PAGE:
Try printing out the picto.Width & picto.Width variables to make sure they are the values that you expect and prefer using the imgSize variable (which ought to have the same value).

int borderWidth = (imgSize - raw.Width)/2;
int borderHeight = (imgSize - raw.Height)/2;

less division == less error.

hope this helps.

[blast ... too slow.]

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Quote:
 Original post by GorgI see. You were close. You were just missing the right render width and height. (I have no clue what the framework does when you don't pass the width and height)Though, your position call seems ok, I am not sure why it was positioned like it was.Here is some code that I have tested and works. Just fill in the blanks. The code assumes your destination bitmap is bigger than your source bitmap. I do not know why you have a blue line. Maybe because you did not clear the destination bitmap? It seems funny it would be just a line though.*** Source Snippet Removed ***Hopefully your pictos are all the same size because otherwise, they will not be centered the same way. If the sizes vary, the proper way would be to find how many pixels of border you want. Then scale your source image the destination image size minus the borders and then draw in that region.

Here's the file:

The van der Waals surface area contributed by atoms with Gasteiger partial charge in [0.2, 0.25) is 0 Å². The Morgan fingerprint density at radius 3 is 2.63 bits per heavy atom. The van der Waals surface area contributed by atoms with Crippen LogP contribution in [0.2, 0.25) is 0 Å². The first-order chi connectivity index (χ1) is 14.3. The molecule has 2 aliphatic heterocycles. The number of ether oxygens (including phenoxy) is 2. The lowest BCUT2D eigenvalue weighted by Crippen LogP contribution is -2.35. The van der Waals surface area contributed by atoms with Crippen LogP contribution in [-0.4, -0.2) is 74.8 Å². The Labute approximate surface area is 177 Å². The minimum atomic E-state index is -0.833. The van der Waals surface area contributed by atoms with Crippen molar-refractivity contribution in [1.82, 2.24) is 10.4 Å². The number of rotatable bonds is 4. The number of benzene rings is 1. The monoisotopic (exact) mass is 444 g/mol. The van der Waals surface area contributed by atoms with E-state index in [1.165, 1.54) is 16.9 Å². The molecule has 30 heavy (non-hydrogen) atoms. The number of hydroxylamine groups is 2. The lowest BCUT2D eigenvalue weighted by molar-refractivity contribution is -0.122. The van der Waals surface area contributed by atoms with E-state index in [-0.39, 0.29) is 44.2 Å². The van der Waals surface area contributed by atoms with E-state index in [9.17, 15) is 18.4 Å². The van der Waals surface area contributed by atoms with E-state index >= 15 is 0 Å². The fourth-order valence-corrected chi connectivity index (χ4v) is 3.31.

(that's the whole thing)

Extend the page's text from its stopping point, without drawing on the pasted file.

That's weird. Shouldn't those xcenter and ycenter vars be used? And how come that the X/Y position is half of the size of the image? Shouldn't half of the original image size original image size be substracted from the destination image size?

:|

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Quote:
 Original post by SijmenThat's weird. Shouldn't those xcenter and ycenter vars be used? And how come that the X/Y position is half of the size of the image? Shouldn't half of the original image size original image size be substracted from the destination image size?:|

Oups. Sorry.

Code should be.
//offset the center with half of source picture to position            //it aroud the center of the destination            int sourceXPos = xcenter - (source.Width / 2);            int sourceYPos = ycenter - (source.Height / 2);

It happened to work for me because I picked 200 for imageWidth and imageHeight and my source image was 100 X 100. So even if I forgot to substract from xcenter and ycenter it was giving 50.